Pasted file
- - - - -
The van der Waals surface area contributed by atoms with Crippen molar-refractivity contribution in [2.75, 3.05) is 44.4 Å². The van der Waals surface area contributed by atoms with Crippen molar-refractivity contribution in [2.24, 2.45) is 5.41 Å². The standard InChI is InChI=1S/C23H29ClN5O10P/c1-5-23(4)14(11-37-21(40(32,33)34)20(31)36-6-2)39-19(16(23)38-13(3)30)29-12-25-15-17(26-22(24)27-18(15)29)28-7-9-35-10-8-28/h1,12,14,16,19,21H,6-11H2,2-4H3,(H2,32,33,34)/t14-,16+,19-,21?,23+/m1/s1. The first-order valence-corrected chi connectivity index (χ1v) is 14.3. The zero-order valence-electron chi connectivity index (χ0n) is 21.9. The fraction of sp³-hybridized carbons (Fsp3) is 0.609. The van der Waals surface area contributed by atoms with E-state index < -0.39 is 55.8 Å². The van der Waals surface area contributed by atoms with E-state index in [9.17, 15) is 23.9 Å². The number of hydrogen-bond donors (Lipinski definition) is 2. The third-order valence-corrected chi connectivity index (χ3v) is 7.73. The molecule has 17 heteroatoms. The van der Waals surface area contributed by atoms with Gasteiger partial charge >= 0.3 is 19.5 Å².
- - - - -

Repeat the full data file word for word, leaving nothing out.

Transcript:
The van der Waals surface area contributed by atoms with Crippen molar-refractivity contribution in [2.75, 3.05) is 44.4 Å². The van der Waals surface area contributed by atoms with Crippen molar-refractivity contribution in [2.24, 2.45) is 5.41 Å². The standard InChI is InChI=1S/C23H29ClN5O10P/c1-5-23(4)14(11-37-21(40(32,33)34)20(31)36-6-2)39-19(16(23)38-13(3)30)29-12-25-15-17(26-22(24)27-18(15)29)28-7-9-35-10-8-28/h1,12,14,16,19,21H,6-11H2,2-4H3,(H2,32,33,34)/t14-,16+,19-,21?,23+/m1/s1. The first-order valence-corrected chi connectivity index (χ1v) is 14.3. The zero-order valence-electron chi connectivity index (χ0n) is 21.9. The fraction of sp³-hybridized carbons (Fsp3) is 0.609. The van der Waals surface area contributed by atoms with E-state index < -0.39 is 55.8 Å². The van der Waals surface area contributed by atoms with E-state index in [9.17, 15) is 23.9 Å². The number of hydrogen-bond donors (Lipinski definition) is 2. The third-order valence-corrected chi connectivity index (χ3v) is 7.73. The molecule has 17 heteroatoms. The van der Waals surface area contributed by atoms with Gasteiger partial charge >= 0.3 is 19.5 Å².